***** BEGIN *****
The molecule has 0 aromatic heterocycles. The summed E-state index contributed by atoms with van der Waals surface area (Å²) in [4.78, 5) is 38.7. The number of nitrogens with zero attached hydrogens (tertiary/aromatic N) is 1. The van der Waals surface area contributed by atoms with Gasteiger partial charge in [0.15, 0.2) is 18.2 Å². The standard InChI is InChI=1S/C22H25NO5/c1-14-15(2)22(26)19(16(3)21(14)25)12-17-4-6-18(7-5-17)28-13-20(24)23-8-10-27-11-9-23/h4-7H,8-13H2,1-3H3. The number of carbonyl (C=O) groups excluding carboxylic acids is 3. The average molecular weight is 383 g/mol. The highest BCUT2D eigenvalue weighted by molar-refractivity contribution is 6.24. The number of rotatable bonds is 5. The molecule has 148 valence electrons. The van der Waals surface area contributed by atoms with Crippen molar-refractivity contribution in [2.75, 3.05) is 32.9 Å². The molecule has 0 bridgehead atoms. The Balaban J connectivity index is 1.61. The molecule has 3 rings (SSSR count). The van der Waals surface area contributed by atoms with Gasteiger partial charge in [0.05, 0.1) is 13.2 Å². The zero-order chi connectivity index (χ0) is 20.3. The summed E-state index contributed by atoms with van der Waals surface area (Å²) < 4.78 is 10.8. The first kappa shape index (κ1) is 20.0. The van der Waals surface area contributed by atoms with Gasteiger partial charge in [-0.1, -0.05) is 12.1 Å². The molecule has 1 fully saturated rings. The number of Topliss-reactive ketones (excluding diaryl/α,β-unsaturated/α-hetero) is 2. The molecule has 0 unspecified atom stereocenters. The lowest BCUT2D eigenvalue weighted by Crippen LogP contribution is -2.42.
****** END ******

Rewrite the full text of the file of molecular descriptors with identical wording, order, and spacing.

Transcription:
The molecule has 0 aromatic heterocycles. The summed E-state index contributed by atoms with van der Waals surface area (Å²) in [4.78, 5) is 38.7. The number of nitrogens with zero attached hydrogens (tertiary/aromatic N) is 1. The van der Waals surface area contributed by atoms with Gasteiger partial charge in [0.15, 0.2) is 18.2 Å². The standard InChI is InChI=1S/C22H25NO5/c1-14-15(2)22(26)19(16(3)21(14)25)12-17-4-6-18(7-5-17)28-13-20(24)23-8-10-27-11-9-23/h4-7H,8-13H2,1-3H3. The number of carbonyl (C=O) groups excluding carboxylic acids is 3. The average molecular weight is 383 g/mol. The highest BCUT2D eigenvalue weighted by molar-refractivity contribution is 6.24. The number of rotatable bonds is 5. The molecule has 148 valence electrons. The van der Waals surface area contributed by atoms with Crippen molar-refractivity contribution in [2.75, 3.05) is 32.9 Å². The molecule has 0 bridgehead atoms. The Balaban J connectivity index is 1.61. The molecule has 3 rings (SSSR count). The van der Waals surface area contributed by atoms with Gasteiger partial charge in [0.05, 0.1) is 13.2 Å². The zero-order chi connectivity index (χ0) is 20.3. The summed E-state index contributed by atoms with van der Waals surface area (Å²) < 4.78 is 10.8. The first kappa shape index (κ1) is 20.0. The van der Waals surface area contributed by atoms with Gasteiger partial charge in [-0.1, -0.05) is 12.1 Å². The molecule has 1 fully saturated rings. The number of Topliss-reactive ketones (excluding diaryl/α,β-unsaturated/α-hetero) is 2. The molecule has 0 unspecified atom stereocenters. The lowest BCUT2D eigenvalue weighted by Crippen LogP contribution is -2.42.